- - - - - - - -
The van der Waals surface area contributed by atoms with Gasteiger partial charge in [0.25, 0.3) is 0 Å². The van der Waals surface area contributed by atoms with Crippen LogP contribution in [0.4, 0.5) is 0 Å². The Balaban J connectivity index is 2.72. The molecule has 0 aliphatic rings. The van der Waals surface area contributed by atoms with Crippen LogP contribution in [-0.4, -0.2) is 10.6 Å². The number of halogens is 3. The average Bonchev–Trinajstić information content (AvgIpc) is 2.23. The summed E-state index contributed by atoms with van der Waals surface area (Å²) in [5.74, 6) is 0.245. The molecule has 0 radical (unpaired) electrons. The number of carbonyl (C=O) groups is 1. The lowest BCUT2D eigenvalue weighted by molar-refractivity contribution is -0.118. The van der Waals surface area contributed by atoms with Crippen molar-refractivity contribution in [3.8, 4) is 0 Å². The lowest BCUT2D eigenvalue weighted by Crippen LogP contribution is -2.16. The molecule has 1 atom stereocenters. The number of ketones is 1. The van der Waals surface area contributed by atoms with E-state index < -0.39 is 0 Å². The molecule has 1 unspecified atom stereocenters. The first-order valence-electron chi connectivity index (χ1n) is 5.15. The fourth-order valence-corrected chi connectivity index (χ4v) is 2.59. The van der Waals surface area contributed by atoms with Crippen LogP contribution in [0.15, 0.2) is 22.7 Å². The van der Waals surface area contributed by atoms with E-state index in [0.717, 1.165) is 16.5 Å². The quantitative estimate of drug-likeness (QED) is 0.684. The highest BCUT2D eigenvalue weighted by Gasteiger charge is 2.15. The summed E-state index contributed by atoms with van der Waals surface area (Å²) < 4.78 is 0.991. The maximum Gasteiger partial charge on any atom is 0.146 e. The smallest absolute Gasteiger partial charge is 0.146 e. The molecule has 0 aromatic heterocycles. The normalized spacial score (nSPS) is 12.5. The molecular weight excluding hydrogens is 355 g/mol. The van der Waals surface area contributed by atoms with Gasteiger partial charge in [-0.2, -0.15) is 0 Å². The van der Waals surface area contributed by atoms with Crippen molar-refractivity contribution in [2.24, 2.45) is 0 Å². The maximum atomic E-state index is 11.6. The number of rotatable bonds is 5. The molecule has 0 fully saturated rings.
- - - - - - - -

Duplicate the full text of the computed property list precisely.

The van der Waals surface area contributed by atoms with Gasteiger partial charge in [0.25, 0.3) is 0 Å². The van der Waals surface area contributed by atoms with Crippen LogP contribution in [0.4, 0.5) is 0 Å². The Balaban J connectivity index is 2.72. The molecule has 0 aliphatic rings. The van der Waals surface area contributed by atoms with Crippen LogP contribution in [-0.4, -0.2) is 10.6 Å². The number of halogens is 3. The average Bonchev–Trinajstić information content (AvgIpc) is 2.23. The summed E-state index contributed by atoms with van der Waals surface area (Å²) in [5.74, 6) is 0.245. The molecule has 0 radical (unpaired) electrons. The number of carbonyl (C=O) groups is 1. The lowest BCUT2D eigenvalue weighted by molar-refractivity contribution is -0.118. The van der Waals surface area contributed by atoms with Crippen molar-refractivity contribution in [3.8, 4) is 0 Å². The lowest BCUT2D eigenvalue weighted by Crippen LogP contribution is -2.16. The molecule has 1 atom stereocenters. The number of ketones is 1. The van der Waals surface area contributed by atoms with E-state index < -0.39 is 0 Å². The molecule has 1 unspecified atom stereocenters. The first-order valence-electron chi connectivity index (χ1n) is 5.15. The fourth-order valence-corrected chi connectivity index (χ4v) is 2.59. The van der Waals surface area contributed by atoms with Crippen LogP contribution in [0.15, 0.2) is 22.7 Å². The van der Waals surface area contributed by atoms with E-state index in [0.717, 1.165) is 16.5 Å². The quantitative estimate of drug-likeness (QED) is 0.684. The highest BCUT2D eigenvalue weighted by Gasteiger charge is 2.15. The summed E-state index contributed by atoms with van der Waals surface area (Å²) < 4.78 is 0.991. The maximum Gasteiger partial charge on any atom is 0.146 e. The smallest absolute Gasteiger partial charge is 0.146 e. The molecule has 0 aromatic heterocycles. The normalized spacial score (nSPS) is 12.5. The molecular weight excluding hydrogens is 355 g/mol. The van der Waals surface area contributed by atoms with Gasteiger partial charge in [-0.2, -0.15) is 0 Å². The van der Waals surface area contributed by atoms with Crippen molar-refractivity contribution in [2.24, 2.45) is 0 Å². The maximum atomic E-state index is 11.6. The number of rotatable bonds is 5. The molecule has 0 fully saturated rings.